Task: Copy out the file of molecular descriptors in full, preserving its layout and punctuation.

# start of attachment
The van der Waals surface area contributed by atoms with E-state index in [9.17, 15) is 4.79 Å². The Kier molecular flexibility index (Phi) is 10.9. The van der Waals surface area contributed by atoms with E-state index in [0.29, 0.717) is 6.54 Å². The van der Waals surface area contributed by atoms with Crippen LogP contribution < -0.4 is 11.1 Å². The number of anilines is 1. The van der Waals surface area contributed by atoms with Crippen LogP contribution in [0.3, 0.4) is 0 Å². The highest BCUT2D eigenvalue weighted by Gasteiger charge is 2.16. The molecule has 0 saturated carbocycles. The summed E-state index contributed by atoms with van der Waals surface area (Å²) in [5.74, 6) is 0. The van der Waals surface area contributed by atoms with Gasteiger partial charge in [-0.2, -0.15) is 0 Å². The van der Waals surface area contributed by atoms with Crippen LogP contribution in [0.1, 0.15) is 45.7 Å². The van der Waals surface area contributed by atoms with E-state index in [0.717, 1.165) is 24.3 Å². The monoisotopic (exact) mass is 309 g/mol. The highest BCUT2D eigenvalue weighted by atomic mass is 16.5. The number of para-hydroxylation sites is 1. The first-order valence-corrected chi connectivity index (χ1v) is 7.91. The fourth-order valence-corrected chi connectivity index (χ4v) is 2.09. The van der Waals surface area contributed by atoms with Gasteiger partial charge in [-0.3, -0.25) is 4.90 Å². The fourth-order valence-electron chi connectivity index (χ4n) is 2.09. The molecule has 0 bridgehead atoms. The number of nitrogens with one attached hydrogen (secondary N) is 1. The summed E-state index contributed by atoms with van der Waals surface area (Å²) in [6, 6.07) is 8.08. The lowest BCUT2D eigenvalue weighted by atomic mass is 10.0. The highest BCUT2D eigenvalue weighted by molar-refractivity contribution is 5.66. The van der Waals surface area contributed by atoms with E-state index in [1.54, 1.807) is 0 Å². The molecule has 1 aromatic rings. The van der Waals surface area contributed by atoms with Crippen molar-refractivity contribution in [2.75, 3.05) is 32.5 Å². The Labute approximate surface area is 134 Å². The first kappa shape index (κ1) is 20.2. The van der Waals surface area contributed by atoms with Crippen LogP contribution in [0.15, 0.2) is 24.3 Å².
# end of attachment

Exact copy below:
The van der Waals surface area contributed by atoms with E-state index in [9.17, 15) is 4.79 Å². The Kier molecular flexibility index (Phi) is 10.9. The van der Waals surface area contributed by atoms with E-state index in [0.29, 0.717) is 6.54 Å². The van der Waals surface area contributed by atoms with Crippen LogP contribution < -0.4 is 11.1 Å². The number of anilines is 1. The van der Waals surface area contributed by atoms with Crippen LogP contribution in [0.3, 0.4) is 0 Å². The highest BCUT2D eigenvalue weighted by Gasteiger charge is 2.16. The molecule has 0 saturated carbocycles. The summed E-state index contributed by atoms with van der Waals surface area (Å²) in [5.74, 6) is 0. The van der Waals surface area contributed by atoms with Gasteiger partial charge in [-0.2, -0.15) is 0 Å². The van der Waals surface area contributed by atoms with Crippen LogP contribution in [0.1, 0.15) is 45.7 Å². The van der Waals surface area contributed by atoms with E-state index in [0.717, 1.165) is 24.3 Å². The monoisotopic (exact) mass is 309 g/mol. The highest BCUT2D eigenvalue weighted by atomic mass is 16.5. The number of para-hydroxylation sites is 1. The first-order valence-corrected chi connectivity index (χ1v) is 7.91. The fourth-order valence-corrected chi connectivity index (χ4v) is 2.09. The van der Waals surface area contributed by atoms with Gasteiger partial charge in [-0.3, -0.25) is 4.90 Å². The fourth-order valence-electron chi connectivity index (χ4n) is 2.09. The molecule has 0 bridgehead atoms. The number of nitrogens with one attached hydrogen (secondary N) is 1. The summed E-state index contributed by atoms with van der Waals surface area (Å²) in [6, 6.07) is 8.08. The lowest BCUT2D eigenvalue weighted by atomic mass is 10.0. The highest BCUT2D eigenvalue weighted by molar-refractivity contribution is 5.66. The van der Waals surface area contributed by atoms with E-state index in [1.54, 1.807) is 0 Å². The molecule has 1 aromatic rings. The van der Waals surface area contributed by atoms with Crippen molar-refractivity contribution in [2.75, 3.05) is 32.5 Å². The Labute approximate surface area is 134 Å². The first kappa shape index (κ1) is 20.2. The van der Waals surface area contributed by atoms with Crippen LogP contribution in [0.15, 0.2) is 24.3 Å².